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Following rescue effort, Stonington horse dies after falling in stream

By Joe Wojtas

Publication: theday.com

Published April 03. 2013 3:00PM   Updated April 04. 2013 3:32PM
Tim Cook/The Day
Equine Veterinary Technician Robin Thompson, right, checks for vital signs as local residents, Stonington police officers and Wequetequock firefighters attempt to rescue a horse that fell into Stony Brook off of Sommers Lane in Stonington Wednesday, April 3, 2013. The 33-year-old mare was seen stumbling down the embankment and then falling into the brook. The horse succumbed to exposure and its already failing health after a multiple hour effort to save its life.

Stonington — Early Wednesday afternoon, a 33-year-old female horse walking unsteadily down Sommers Lane fell over a stone wall and into a small stream. Despite the efforts of a group of rescuers, the horse later died.

One of the first at the scene, Stephen Parenteau, who lives in a home next to the stream, was able to move the horse to shallower water and get a rope around its neck.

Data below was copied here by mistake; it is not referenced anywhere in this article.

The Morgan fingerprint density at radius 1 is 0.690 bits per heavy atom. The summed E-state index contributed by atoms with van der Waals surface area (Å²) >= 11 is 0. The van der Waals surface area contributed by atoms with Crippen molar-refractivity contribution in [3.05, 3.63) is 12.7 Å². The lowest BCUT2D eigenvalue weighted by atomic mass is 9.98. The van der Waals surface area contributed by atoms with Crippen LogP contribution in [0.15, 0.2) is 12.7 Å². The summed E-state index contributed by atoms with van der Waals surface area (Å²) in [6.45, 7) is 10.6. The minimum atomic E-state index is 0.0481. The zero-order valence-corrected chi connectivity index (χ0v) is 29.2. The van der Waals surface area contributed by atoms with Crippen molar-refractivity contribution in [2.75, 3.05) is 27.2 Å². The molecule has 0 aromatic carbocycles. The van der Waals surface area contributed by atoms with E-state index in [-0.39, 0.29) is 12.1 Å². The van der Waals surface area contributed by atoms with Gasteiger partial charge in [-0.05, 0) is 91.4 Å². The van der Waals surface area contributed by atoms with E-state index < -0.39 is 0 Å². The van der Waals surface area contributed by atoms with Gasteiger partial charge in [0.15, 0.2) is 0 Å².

"This poor thing. I'm just trying to keep its head out of the water so it doesn't drown," he said, as he occasionally tugged on the rope so the horse's head would stay on the bank of the stream.

Occasionally, the mare would try to stand, but it was too weak and could not stabilize its hooves on the rocky stream bottom. As the horse began to shiver and struggle to breathe, a neighbor tossed Parenteau a small red blanket to keep it warm.

Police, Wequetequock firefighters, residents and workers from nearby farms arrived as word spread about the injured horse. Police, meanwhile, were going to nearby farms to determine who owned the horse but were having no success.

After being in the frigid stream for about 90 minutes, the mare was pulled from the water by a group of about 10 people.

Two veterinary technicians attended to the horse, which was covered with a tarp and had its head propped up with hay bales. They dried its hair and tried to comfort it.

Repeated attempts to get the horse to stand failed. Veterinarian Matt Kornatowski from Twin Pines Equine Veterinary Services of Voluntown and a woman who knew whom the horse belonged to both arrived at the scene. Just as they made the decision to euthanize the animal, it died. The rescuers then solemnly covered it with the tarp.

Police said the horse belonged to Patricia Johnson, who lives on nearby Wheeler Road.


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